Sexually transmitted and blood-borne infection risk reduction with methadone and buprenorphine/naloxone among people with prescription-type opioid use disorder: Findings from a Canadian pragmatic randomized trial

HIV Med. 2024 Mar 20. doi: 10.1111/hiv.13636. Online ahead of print.

Abstract

Introduction: People who use drugs are disproportionally affected by sexually transmitted and blood-borne infections (STBBIs). While the benefits of methadone in reducing injecting-risk behaviours are well documented, less is known on its impacts on sexual-related risks, as well as its comparative effectiveness to buprenorphine/naloxone, particularly in the context of highly potent opioids. The aim of this study was to estimate the relative effects of buprenorphine/naloxone and methadone on injecting and STBBI risks among people with prescription-type opioid use disorder (POUD).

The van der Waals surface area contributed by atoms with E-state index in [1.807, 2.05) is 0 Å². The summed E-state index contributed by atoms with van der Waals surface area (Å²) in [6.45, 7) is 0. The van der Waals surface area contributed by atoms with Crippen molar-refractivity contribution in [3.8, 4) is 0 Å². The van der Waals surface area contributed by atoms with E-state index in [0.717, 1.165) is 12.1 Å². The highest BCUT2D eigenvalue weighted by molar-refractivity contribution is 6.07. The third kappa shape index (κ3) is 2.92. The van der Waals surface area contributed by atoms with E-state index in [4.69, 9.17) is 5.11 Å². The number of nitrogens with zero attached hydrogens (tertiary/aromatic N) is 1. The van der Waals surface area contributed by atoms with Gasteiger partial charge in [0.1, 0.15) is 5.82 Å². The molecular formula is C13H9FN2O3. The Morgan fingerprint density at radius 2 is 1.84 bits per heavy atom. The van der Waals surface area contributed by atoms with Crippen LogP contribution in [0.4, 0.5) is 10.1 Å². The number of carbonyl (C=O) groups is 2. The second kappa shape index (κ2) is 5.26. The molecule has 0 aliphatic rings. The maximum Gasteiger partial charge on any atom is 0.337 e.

Methods: Secondary analysis of a pan-Canadian pragmatic 24-week randomized clinical trial comparing methadone and buprenorphine/naloxone models of care among 272 people with POUD (including licit or illicit opioid analgesics, fentanyl). The Risk Behaviour Survey was used to collect injecting and sexual risks at baseline, and weeks 12 and 24.

Results: In total, 210 participants initiated treatment (103 buprenorphine/naloxone and 107 methadone). At baseline, 113/205 (55.1%) participants reported recently injecting drugs, 37/209 (17.7%) unsafe injection practices and 67/162 (41.4%) high-risk sex. Both methadone and buprenorphine/naloxone were associated with reductions in the prevalence of injection drug use and high-risk sex at weeks 12 and 24 with no interactions between treatment arm and time.

Conclusion: Methadone and buprenorphine/naloxone were similarly effective in reducing injecting and sexual risk behaviours among people with POUD.

Clinical trials registration: clinicaltrials.gov NCT03033732.

Keywords: HIV prevention; buprenorphine; fentanyl; medications for opioid use disorder; methadone; sexually transmitted and blood-borne infections.

Associated data

  • ClinicalTrials.gov/NCT03033732